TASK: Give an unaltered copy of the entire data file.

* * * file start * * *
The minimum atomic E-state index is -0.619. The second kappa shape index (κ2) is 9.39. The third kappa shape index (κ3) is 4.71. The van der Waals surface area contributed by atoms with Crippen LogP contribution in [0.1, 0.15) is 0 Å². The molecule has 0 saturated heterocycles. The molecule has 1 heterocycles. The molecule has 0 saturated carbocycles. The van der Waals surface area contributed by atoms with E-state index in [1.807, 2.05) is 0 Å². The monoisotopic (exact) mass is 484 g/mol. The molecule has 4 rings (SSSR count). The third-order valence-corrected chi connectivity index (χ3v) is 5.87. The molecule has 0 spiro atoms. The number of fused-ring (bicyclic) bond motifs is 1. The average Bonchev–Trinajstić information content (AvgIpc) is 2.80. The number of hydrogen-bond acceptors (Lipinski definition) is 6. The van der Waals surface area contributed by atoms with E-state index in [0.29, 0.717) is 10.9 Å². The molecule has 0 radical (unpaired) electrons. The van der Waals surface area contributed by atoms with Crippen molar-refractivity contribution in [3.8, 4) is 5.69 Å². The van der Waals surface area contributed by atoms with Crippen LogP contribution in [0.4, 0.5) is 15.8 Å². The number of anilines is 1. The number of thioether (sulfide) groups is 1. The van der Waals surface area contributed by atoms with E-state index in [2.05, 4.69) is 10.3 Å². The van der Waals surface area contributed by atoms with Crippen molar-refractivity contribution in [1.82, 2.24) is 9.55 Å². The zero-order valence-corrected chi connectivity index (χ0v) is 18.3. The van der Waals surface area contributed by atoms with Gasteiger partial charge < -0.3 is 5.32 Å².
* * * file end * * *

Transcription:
The minimum atomic E-state index is -0.619. The second kappa shape index (κ2) is 9.39. The third kappa shape index (κ3) is 4.71. The van der Waals surface area contributed by atoms with Crippen LogP contribution in [0.1, 0.15) is 0 Å². The molecule has 0 saturated heterocycles. The molecule has 1 heterocycles. The molecule has 0 saturated carbocycles. The van der Waals surface area contributed by atoms with E-state index in [1.807, 2.05) is 0 Å². The monoisotopic (exact) mass is 484 g/mol. The molecule has 4 rings (SSSR count). The third-order valence-corrected chi connectivity index (χ3v) is 5.87. The molecule has 0 spiro atoms. The number of fused-ring (bicyclic) bond motifs is 1. The average Bonchev–Trinajstić information content (AvgIpc) is 2.80. The number of hydrogen-bond acceptors (Lipinski definition) is 6. The van der Waals surface area contributed by atoms with E-state index in [0.29, 0.717) is 10.9 Å². The molecule has 0 radical (unpaired) electrons. The van der Waals surface area contributed by atoms with Crippen molar-refractivity contribution in [3.8, 4) is 5.69 Å². The van der Waals surface area contributed by atoms with Crippen LogP contribution in [0.4, 0.5) is 15.8 Å². The number of anilines is 1. The number of thioether (sulfide) groups is 1. The van der Waals surface area contributed by atoms with E-state index in [2.05, 4.69) is 10.3 Å². The van der Waals surface area contributed by atoms with Crippen molar-refractivity contribution in [1.82, 2.24) is 9.55 Å². The zero-order valence-corrected chi connectivity index (χ0v) is 18.3. The van der Waals surface area contributed by atoms with Gasteiger partial charge < -0.3 is 5.32 Å².